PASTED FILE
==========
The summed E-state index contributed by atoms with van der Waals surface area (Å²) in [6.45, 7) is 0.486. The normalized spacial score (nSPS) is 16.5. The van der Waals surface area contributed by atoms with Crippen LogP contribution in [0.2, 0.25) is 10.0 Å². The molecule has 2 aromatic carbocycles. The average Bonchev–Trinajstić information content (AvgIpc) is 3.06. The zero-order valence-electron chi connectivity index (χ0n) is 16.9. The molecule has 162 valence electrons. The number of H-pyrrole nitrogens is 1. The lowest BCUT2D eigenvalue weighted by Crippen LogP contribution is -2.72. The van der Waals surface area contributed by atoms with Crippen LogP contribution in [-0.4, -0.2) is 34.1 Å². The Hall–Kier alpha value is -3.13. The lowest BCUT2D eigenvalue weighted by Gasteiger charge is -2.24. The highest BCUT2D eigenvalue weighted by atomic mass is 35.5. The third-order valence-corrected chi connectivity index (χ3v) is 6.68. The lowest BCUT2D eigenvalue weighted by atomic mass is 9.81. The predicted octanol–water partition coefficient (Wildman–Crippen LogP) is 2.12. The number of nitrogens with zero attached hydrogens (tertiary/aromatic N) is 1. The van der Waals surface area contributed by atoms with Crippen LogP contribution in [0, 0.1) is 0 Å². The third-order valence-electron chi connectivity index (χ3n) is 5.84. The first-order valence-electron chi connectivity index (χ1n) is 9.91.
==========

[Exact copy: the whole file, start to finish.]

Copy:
The summed E-state index contributed by atoms with van der Waals surface area (Å²) in [6.45, 7) is 0.486. The normalized spacial score (nSPS) is 16.5. The van der Waals surface area contributed by atoms with Crippen LogP contribution in [0.2, 0.25) is 10.0 Å². The molecule has 2 aromatic carbocycles. The average Bonchev–Trinajstić information content (AvgIpc) is 3.06. The zero-order valence-electron chi connectivity index (χ0n) is 16.9. The molecule has 162 valence electrons. The number of H-pyrrole nitrogens is 1. The lowest BCUT2D eigenvalue weighted by Crippen LogP contribution is -2.72. The van der Waals surface area contributed by atoms with Crippen LogP contribution in [-0.4, -0.2) is 34.1 Å². The Hall–Kier alpha value is -3.13. The lowest BCUT2D eigenvalue weighted by Gasteiger charge is -2.24. The highest BCUT2D eigenvalue weighted by atomic mass is 35.5. The third-order valence-corrected chi connectivity index (χ3v) is 6.68. The lowest BCUT2D eigenvalue weighted by atomic mass is 9.81. The predicted octanol–water partition coefficient (Wildman–Crippen LogP) is 2.12. The number of nitrogens with zero attached hydrogens (tertiary/aromatic N) is 1. The van der Waals surface area contributed by atoms with Crippen LogP contribution in [0, 0.1) is 0 Å². The third-order valence-electron chi connectivity index (χ3n) is 5.84. The first-order valence-electron chi connectivity index (χ1n) is 9.91.